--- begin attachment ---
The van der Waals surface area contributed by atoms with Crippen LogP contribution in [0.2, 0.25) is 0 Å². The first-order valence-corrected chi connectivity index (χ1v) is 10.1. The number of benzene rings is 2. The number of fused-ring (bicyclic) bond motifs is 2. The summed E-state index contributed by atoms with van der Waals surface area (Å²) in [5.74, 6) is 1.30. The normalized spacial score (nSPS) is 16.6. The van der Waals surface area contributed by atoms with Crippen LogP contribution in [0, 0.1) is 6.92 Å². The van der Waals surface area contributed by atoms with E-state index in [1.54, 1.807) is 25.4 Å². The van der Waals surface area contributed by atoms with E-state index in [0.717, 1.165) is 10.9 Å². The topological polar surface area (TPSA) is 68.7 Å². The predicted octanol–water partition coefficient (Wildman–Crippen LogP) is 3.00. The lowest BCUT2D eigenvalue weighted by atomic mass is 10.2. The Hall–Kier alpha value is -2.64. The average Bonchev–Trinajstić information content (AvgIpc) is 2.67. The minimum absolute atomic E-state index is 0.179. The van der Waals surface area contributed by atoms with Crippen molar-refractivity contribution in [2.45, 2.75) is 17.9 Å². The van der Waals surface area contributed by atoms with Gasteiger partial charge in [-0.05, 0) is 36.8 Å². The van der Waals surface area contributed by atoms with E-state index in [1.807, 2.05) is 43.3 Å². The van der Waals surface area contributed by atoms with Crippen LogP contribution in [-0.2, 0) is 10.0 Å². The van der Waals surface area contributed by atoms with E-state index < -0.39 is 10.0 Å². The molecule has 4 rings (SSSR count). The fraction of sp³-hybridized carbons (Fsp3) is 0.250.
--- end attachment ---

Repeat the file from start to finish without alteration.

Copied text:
The van der Waals surface area contributed by atoms with Crippen LogP contribution in [0.2, 0.25) is 0 Å². The first-order valence-corrected chi connectivity index (χ1v) is 10.1. The number of benzene rings is 2. The number of fused-ring (bicyclic) bond motifs is 2. The summed E-state index contributed by atoms with van der Waals surface area (Å²) in [5.74, 6) is 1.30. The normalized spacial score (nSPS) is 16.6. The van der Waals surface area contributed by atoms with Crippen LogP contribution in [0, 0.1) is 6.92 Å². The van der Waals surface area contributed by atoms with E-state index in [1.54, 1.807) is 25.4 Å². The van der Waals surface area contributed by atoms with E-state index in [0.717, 1.165) is 10.9 Å². The topological polar surface area (TPSA) is 68.7 Å². The predicted octanol–water partition coefficient (Wildman–Crippen LogP) is 3.00. The lowest BCUT2D eigenvalue weighted by atomic mass is 10.2. The Hall–Kier alpha value is -2.64. The average Bonchev–Trinajstić information content (AvgIpc) is 2.67. The minimum absolute atomic E-state index is 0.179. The van der Waals surface area contributed by atoms with Crippen molar-refractivity contribution in [2.45, 2.75) is 17.9 Å². The van der Waals surface area contributed by atoms with Gasteiger partial charge in [-0.05, 0) is 36.8 Å². The van der Waals surface area contributed by atoms with E-state index in [1.807, 2.05) is 43.3 Å². The van der Waals surface area contributed by atoms with Crippen LogP contribution in [-0.2, 0) is 10.0 Å². The van der Waals surface area contributed by atoms with E-state index < -0.39 is 10.0 Å². The molecule has 4 rings (SSSR count). The fraction of sp³-hybridized carbons (Fsp3) is 0.250.